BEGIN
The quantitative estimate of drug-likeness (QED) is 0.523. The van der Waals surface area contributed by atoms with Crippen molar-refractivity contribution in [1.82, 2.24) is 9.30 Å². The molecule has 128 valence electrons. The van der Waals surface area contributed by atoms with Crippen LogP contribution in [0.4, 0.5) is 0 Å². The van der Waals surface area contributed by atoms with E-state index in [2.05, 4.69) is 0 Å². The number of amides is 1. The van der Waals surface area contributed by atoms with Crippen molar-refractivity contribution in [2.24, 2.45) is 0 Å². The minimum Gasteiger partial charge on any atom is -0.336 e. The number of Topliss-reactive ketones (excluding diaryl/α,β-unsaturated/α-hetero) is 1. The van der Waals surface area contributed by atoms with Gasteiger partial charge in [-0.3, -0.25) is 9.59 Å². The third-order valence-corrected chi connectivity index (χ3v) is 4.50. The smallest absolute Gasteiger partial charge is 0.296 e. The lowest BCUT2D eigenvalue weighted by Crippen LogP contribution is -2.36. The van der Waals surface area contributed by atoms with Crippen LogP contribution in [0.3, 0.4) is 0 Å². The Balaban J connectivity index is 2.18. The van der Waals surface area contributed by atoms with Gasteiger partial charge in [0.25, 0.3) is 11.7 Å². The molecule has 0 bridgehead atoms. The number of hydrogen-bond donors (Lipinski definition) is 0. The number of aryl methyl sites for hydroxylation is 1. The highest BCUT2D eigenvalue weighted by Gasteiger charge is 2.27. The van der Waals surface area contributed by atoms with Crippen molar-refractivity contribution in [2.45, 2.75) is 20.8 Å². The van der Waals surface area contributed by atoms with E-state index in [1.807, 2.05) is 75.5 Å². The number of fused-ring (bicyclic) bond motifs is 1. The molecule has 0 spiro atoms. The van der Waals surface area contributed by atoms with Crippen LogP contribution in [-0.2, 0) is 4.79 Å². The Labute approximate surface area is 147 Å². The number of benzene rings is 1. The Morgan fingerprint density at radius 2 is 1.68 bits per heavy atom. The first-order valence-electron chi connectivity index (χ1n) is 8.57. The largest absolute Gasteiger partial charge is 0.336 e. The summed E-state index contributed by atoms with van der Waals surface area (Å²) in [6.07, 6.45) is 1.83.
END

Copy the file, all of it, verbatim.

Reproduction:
The quantitative estimate of drug-likeness (QED) is 0.523. The van der Waals surface area contributed by atoms with Crippen molar-refractivity contribution in [1.82, 2.24) is 9.30 Å². The molecule has 128 valence electrons. The van der Waals surface area contributed by atoms with Crippen LogP contribution in [0.4, 0.5) is 0 Å². The van der Waals surface area contributed by atoms with E-state index in [2.05, 4.69) is 0 Å². The number of amides is 1. The van der Waals surface area contributed by atoms with Crippen molar-refractivity contribution in [2.24, 2.45) is 0 Å². The minimum Gasteiger partial charge on any atom is -0.336 e. The number of Topliss-reactive ketones (excluding diaryl/α,β-unsaturated/α-hetero) is 1. The van der Waals surface area contributed by atoms with Gasteiger partial charge in [-0.3, -0.25) is 9.59 Å². The third-order valence-corrected chi connectivity index (χ3v) is 4.50. The smallest absolute Gasteiger partial charge is 0.296 e. The lowest BCUT2D eigenvalue weighted by Crippen LogP contribution is -2.36. The van der Waals surface area contributed by atoms with Crippen LogP contribution in [0.3, 0.4) is 0 Å². The Balaban J connectivity index is 2.18. The van der Waals surface area contributed by atoms with Gasteiger partial charge in [0.25, 0.3) is 11.7 Å². The molecule has 0 bridgehead atoms. The number of hydrogen-bond donors (Lipinski definition) is 0. The number of aryl methyl sites for hydroxylation is 1. The highest BCUT2D eigenvalue weighted by Gasteiger charge is 2.27. The van der Waals surface area contributed by atoms with Crippen molar-refractivity contribution in [2.45, 2.75) is 20.8 Å². The van der Waals surface area contributed by atoms with E-state index in [1.807, 2.05) is 75.5 Å². The number of fused-ring (bicyclic) bond motifs is 1. The molecule has 0 spiro atoms. The van der Waals surface area contributed by atoms with Crippen LogP contribution in [-0.2, 0) is 4.79 Å². The Labute approximate surface area is 147 Å². The number of benzene rings is 1. The Morgan fingerprint density at radius 2 is 1.68 bits per heavy atom. The first-order valence-electron chi connectivity index (χ1n) is 8.57. The largest absolute Gasteiger partial charge is 0.336 e. The summed E-state index contributed by atoms with van der Waals surface area (Å²) in [6.07, 6.45) is 1.83.